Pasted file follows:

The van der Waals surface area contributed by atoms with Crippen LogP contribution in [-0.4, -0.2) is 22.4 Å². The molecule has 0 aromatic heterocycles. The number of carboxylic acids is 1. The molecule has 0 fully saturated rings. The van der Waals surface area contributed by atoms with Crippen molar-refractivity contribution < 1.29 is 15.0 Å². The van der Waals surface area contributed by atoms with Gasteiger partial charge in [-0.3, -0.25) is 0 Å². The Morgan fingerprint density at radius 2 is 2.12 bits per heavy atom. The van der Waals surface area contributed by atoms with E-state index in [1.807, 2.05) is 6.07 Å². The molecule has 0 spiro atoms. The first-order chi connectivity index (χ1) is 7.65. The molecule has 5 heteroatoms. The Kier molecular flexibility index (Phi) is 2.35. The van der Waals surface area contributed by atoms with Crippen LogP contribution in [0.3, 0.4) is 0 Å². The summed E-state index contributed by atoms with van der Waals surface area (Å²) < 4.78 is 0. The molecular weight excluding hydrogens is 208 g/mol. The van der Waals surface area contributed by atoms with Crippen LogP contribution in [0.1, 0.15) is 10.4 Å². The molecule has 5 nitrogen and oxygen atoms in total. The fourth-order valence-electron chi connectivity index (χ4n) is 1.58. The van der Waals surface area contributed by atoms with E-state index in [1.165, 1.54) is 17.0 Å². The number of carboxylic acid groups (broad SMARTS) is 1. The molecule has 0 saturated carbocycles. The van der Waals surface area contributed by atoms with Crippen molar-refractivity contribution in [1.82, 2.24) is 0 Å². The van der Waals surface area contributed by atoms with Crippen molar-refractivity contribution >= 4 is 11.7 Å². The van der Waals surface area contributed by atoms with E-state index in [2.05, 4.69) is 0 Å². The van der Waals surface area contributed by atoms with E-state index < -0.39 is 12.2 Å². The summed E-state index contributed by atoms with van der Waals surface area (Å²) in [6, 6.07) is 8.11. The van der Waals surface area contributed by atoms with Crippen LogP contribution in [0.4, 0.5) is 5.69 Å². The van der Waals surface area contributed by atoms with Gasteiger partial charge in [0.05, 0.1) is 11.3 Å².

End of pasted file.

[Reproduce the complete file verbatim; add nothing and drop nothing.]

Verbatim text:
The van der Waals surface area contributed by atoms with Crippen LogP contribution in [-0.4, -0.2) is 22.4 Å². The molecule has 0 aromatic heterocycles. The number of carboxylic acids is 1. The molecule has 0 fully saturated rings. The van der Waals surface area contributed by atoms with Crippen molar-refractivity contribution < 1.29 is 15.0 Å². The van der Waals surface area contributed by atoms with Gasteiger partial charge in [-0.3, -0.25) is 0 Å². The Morgan fingerprint density at radius 2 is 2.12 bits per heavy atom. The van der Waals surface area contributed by atoms with E-state index in [1.807, 2.05) is 6.07 Å². The molecule has 0 spiro atoms. The first-order chi connectivity index (χ1) is 7.65. The molecule has 5 heteroatoms. The Kier molecular flexibility index (Phi) is 2.35. The van der Waals surface area contributed by atoms with Crippen LogP contribution in [0.3, 0.4) is 0 Å². The summed E-state index contributed by atoms with van der Waals surface area (Å²) < 4.78 is 0. The molecular weight excluding hydrogens is 208 g/mol. The van der Waals surface area contributed by atoms with Crippen LogP contribution in [0.1, 0.15) is 10.4 Å². The molecule has 5 nitrogen and oxygen atoms in total. The fourth-order valence-electron chi connectivity index (χ4n) is 1.58. The van der Waals surface area contributed by atoms with E-state index in [1.165, 1.54) is 17.0 Å². The number of carboxylic acid groups (broad SMARTS) is 1. The molecule has 0 saturated carbocycles. The van der Waals surface area contributed by atoms with Crippen molar-refractivity contribution in [1.82, 2.24) is 0 Å². The van der Waals surface area contributed by atoms with Crippen molar-refractivity contribution >= 4 is 11.7 Å². The van der Waals surface area contributed by atoms with E-state index in [2.05, 4.69) is 0 Å². The van der Waals surface area contributed by atoms with E-state index < -0.39 is 12.2 Å². The summed E-state index contributed by atoms with van der Waals surface area (Å²) in [6, 6.07) is 8.11. The van der Waals surface area contributed by atoms with Crippen LogP contribution in [0.4, 0.5) is 5.69 Å². The van der Waals surface area contributed by atoms with Gasteiger partial charge in [0.05, 0.1) is 11.3 Å².